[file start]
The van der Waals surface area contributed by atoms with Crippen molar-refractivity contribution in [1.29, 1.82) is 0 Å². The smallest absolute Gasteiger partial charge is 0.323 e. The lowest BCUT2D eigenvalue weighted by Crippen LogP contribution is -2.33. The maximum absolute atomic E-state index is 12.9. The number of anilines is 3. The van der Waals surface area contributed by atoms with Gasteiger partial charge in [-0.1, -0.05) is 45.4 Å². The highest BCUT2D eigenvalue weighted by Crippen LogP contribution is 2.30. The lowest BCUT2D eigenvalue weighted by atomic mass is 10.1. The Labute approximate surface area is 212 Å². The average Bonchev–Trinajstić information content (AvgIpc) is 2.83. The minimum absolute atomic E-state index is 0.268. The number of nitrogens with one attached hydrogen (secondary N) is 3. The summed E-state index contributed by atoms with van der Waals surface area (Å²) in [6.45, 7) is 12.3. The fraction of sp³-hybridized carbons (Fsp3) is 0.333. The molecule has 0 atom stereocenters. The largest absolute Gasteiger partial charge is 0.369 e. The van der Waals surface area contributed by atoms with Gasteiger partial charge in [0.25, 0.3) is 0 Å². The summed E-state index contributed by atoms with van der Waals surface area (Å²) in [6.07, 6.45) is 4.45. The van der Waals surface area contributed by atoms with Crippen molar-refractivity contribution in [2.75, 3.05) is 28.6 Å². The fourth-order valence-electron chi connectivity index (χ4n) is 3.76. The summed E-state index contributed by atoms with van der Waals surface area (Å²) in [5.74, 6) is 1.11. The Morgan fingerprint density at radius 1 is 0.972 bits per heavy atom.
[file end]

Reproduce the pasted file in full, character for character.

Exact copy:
The van der Waals surface area contributed by atoms with Crippen molar-refractivity contribution in [1.29, 1.82) is 0 Å². The smallest absolute Gasteiger partial charge is 0.323 e. The lowest BCUT2D eigenvalue weighted by Crippen LogP contribution is -2.33. The maximum absolute atomic E-state index is 12.9. The number of anilines is 3. The van der Waals surface area contributed by atoms with Gasteiger partial charge in [-0.1, -0.05) is 45.4 Å². The highest BCUT2D eigenvalue weighted by Crippen LogP contribution is 2.30. The lowest BCUT2D eigenvalue weighted by atomic mass is 10.1. The Labute approximate surface area is 212 Å². The average Bonchev–Trinajstić information content (AvgIpc) is 2.83. The minimum absolute atomic E-state index is 0.268. The number of nitrogens with one attached hydrogen (secondary N) is 3. The summed E-state index contributed by atoms with van der Waals surface area (Å²) in [6.45, 7) is 12.3. The fraction of sp³-hybridized carbons (Fsp3) is 0.333. The molecule has 0 atom stereocenters. The largest absolute Gasteiger partial charge is 0.369 e. The van der Waals surface area contributed by atoms with Gasteiger partial charge in [0.25, 0.3) is 0 Å². The summed E-state index contributed by atoms with van der Waals surface area (Å²) in [6.07, 6.45) is 4.45. The van der Waals surface area contributed by atoms with Crippen molar-refractivity contribution in [2.75, 3.05) is 28.6 Å². The fourth-order valence-electron chi connectivity index (χ4n) is 3.76. The summed E-state index contributed by atoms with van der Waals surface area (Å²) in [5.74, 6) is 1.11. The Morgan fingerprint density at radius 1 is 0.972 bits per heavy atom.